Skip to main content

The Cosmic Verses – James Muirden ****

To be honest, the thought of a science book entirely in rhyme filled me with dread – it seemed like a cross breed between William McGonagall and John Gribbin, a terrifying thought. In practice the reality is much better. The Cosmic Verses is a charming read in which James Muirden manages to pack a surprisingly broad view of the history of our ideas on the universe into verse form. The style is a loose rhyming structure, though occasionally he has a little section in a different form, such as limerick. There are also short side notes where a point needs a little more explanation – where these are more than a couple of words, they too rhyme.
The book is largely chronological, only having major hiccups by ignoring the timing of the Judeo-Christian inputs to ideas on creation and slotting them in to later interpretations, and in a decidedly unbalanced portrayal of religious impact on science that conveniently forgets, for example, who was responsible for the final destruction of the library at Alexandria. Muirden is also a little harsh on medieval science, which had more ideas about (for instance) the shape and size of the universe than he represents, although he does brings out some partially forgotten names like Grosseteste.
Wisely, Muirden makes strong use of personalities along the way. There are the expected figures like Copernicus and Kepler, but it’s good to see him bringing in other, perhaps less known, individuals like Annie Jump Cannon and Henrietta Swan Leavitt, whose undoubted contribution to scaling the universe is sometimes forgotten. Amazingly, and it’s a real mark of just how good Muirden is, some of the text explains the science better than any other book I’ve come across. For instance, Muirden’s explanation of Ole Romer’s method for calculating the speed of light is the best I’ve seen.
If I have a moan it’s the gratuitous use of Stephen Hawking who only seems to be in there for the sake of mentioning him – and if you really want to be picky, Muirden is over-dismissive of Fred Hoyle and the steady state theory: “He called his scheme the Steady State… support for it was never great.” This is something of a misrepresentation: there was real uncertainty between big bang and steady state for years, and for a period of time the evidence seemed if anything to favour the latter.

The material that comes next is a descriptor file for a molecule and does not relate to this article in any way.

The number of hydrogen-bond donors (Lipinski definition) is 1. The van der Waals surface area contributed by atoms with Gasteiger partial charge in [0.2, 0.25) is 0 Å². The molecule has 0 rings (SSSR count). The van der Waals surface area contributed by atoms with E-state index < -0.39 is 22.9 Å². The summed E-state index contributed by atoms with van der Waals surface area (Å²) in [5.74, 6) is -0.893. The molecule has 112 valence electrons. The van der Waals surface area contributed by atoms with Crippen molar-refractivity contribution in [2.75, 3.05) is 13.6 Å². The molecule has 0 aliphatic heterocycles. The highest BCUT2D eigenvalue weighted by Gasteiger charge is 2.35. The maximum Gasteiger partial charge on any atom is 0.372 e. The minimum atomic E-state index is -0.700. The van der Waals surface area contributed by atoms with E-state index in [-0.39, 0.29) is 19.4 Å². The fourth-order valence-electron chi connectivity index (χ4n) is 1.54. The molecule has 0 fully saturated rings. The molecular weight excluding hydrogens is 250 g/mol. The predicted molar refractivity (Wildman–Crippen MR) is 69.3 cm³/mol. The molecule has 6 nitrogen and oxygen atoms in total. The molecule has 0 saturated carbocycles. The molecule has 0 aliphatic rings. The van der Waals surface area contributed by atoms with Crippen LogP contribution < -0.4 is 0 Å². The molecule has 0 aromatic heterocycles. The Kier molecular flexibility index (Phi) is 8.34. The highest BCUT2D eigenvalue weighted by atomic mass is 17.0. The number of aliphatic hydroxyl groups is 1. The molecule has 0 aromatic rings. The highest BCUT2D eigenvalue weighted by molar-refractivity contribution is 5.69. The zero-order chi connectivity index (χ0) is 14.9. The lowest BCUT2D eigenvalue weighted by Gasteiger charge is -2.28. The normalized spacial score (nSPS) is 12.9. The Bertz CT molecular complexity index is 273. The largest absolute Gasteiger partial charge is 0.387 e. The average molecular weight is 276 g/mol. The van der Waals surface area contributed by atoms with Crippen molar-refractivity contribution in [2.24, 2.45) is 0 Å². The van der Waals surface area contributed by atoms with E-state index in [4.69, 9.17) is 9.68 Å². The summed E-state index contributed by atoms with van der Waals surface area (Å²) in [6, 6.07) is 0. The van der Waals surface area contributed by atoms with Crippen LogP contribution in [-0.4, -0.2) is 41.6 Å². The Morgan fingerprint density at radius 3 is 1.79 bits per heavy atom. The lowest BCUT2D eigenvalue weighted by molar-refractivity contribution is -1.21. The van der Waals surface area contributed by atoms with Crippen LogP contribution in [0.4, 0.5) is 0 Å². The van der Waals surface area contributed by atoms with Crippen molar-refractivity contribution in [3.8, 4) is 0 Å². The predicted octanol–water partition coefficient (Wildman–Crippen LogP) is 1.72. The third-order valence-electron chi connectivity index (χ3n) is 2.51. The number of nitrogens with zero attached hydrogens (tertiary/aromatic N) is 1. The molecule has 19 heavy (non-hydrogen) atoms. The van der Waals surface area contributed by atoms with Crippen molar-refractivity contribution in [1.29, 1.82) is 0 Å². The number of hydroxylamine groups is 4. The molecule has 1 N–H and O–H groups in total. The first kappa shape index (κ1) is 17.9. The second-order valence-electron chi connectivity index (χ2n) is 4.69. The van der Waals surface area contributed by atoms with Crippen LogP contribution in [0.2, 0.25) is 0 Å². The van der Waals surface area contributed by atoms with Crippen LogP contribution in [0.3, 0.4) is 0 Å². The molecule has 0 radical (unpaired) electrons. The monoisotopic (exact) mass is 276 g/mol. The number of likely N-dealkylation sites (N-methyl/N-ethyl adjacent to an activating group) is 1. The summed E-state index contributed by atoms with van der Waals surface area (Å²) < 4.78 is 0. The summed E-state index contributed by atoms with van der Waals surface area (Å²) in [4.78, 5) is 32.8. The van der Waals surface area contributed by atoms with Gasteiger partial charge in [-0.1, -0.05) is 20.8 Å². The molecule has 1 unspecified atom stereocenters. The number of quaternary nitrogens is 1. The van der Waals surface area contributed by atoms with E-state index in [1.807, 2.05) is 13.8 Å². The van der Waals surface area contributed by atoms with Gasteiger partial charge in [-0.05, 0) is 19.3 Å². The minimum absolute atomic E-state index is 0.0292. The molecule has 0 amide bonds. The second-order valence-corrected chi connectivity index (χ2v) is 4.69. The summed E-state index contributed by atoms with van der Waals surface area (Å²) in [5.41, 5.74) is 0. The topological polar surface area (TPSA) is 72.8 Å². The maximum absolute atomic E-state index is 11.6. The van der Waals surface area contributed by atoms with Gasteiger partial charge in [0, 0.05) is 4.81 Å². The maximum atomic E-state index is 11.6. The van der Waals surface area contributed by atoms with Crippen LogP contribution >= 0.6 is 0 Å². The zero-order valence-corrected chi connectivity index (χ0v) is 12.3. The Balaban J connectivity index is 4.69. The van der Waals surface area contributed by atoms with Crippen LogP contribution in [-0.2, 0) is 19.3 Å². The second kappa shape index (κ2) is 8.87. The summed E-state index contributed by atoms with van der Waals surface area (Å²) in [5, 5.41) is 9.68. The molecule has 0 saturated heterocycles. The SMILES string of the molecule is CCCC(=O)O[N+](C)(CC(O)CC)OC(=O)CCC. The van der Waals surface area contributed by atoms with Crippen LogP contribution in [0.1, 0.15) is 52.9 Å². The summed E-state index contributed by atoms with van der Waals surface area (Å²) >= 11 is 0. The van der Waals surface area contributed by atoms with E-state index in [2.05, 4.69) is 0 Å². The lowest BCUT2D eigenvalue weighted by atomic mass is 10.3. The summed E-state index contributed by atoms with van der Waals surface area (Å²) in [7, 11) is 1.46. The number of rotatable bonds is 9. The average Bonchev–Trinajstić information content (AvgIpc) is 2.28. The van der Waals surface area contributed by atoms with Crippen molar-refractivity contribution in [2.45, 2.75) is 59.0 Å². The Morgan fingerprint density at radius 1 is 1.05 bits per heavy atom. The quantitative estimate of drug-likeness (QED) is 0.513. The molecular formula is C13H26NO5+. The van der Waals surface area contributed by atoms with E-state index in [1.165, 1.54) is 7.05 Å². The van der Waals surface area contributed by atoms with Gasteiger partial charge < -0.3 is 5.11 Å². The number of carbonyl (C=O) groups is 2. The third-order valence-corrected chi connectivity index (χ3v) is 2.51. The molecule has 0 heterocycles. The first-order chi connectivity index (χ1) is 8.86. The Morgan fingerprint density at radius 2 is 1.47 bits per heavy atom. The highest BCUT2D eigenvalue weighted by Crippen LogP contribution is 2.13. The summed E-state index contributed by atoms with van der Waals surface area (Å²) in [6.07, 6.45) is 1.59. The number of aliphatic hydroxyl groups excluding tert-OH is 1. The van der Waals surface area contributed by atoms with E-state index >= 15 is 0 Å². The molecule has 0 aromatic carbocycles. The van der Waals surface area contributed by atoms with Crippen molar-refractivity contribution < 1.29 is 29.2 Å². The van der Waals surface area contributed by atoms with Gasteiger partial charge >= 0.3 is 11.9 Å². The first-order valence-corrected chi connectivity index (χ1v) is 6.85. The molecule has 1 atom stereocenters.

This is a lovely little book – it doesn’t take too long to read, the verse is charming, and the content is surprisingly thorough. As a portrait of the universe, I have suffered many worse…
Paperback:  
Review by Jo Reed

Comments

Popular posts from this blog

UFO Drawings from the National Archives - David Clarke ***

This is a lovely little book that, sadly, not every reader will see the point of. If somebody’s anecdotal account of a presumed alien encounter is obviously a misperception of a mundane occurrence, or else too vague – or too far-fetched – to be taken seriously, then it’s all too easy to dismiss it as worthless. But that’s missing the point. The fact that so many incidents are reported in these terms makes the witnesses’ testimony worthy of serious study – to teach us, not about extraterrestrial civilisations, but about our own culture.

That was the core message of David Clarke’s excellent How UFOs Conquered the World published a couple of years ago. Now Clarke is back with another take on the same basic theme.  His day job is Reader and Principal Lecturer in Journalism at Sheffield Hallam University, but for the last ten years he’s also acted as consultant for the National Archives project to release all of Britain’s official Ministry of Defence (MoD) files on UFOs. Throughout the Cold…

Crashing Heaven (SF) - Al Robertson ****

There's an engaging mix of powerful thriller and science fiction in this impressive novel. After the Earth has been rendered uninhabitable, human life is limited to vast space station. Our central character, Jack, has a symbiotic artificial intelligence, Hugo Fist, designed to destroy other AIs in a mysterious collective that is said to have committed an atrocity - but with a kick in the tail that because of an unbreakable contract, Fist will take over Jack's body in a few weeks' time.

Al Robertson packs remarkable technology concepts into the cyber side of this story, from AI corporations that act as a pantheon of gods to the 'puppet' that is Fist (he usually come across as a virtual cross between Mr Punch and an evil ventriloquist's dummy). Robertson does all the cyber stuff so well that it's easy to miss that this is, in effect, a myth in electronic clothing - you could substitute the myths of 'real' Greek gods and magic for what happens here. Alt…

The Science of Food - Marty Jopson ****

This is a tasty little volume, packed with kitchen-based science. I must admit, when I saw that the author was the One Show's science expert and Marty Jopson's author photo has that 'Hey, I'm a mad scientist, kids!' look, my heart fell - I was sure the book would be the written equivalent of a 'Wow, look, aren't I clever, I can make this go bang!' science show - but, in fact, it's packed full of (appropriately) meaty scientific content.

I was really pleased that Jopson didn't stick purely to the chemistry of cooking, but launched with the working of some familiar kitchen gadgets - there was genuinely fascinating reading to be had about apparently humdrum equipment in the form of the physics and materials science of a knife and chopping board. And Jopson took us into industrial kitchens too, to reveal, for example, the remarkable process required to make puffed wheat.

Inevitably, the chemistry of cooking - how, for example, proteins denature and em…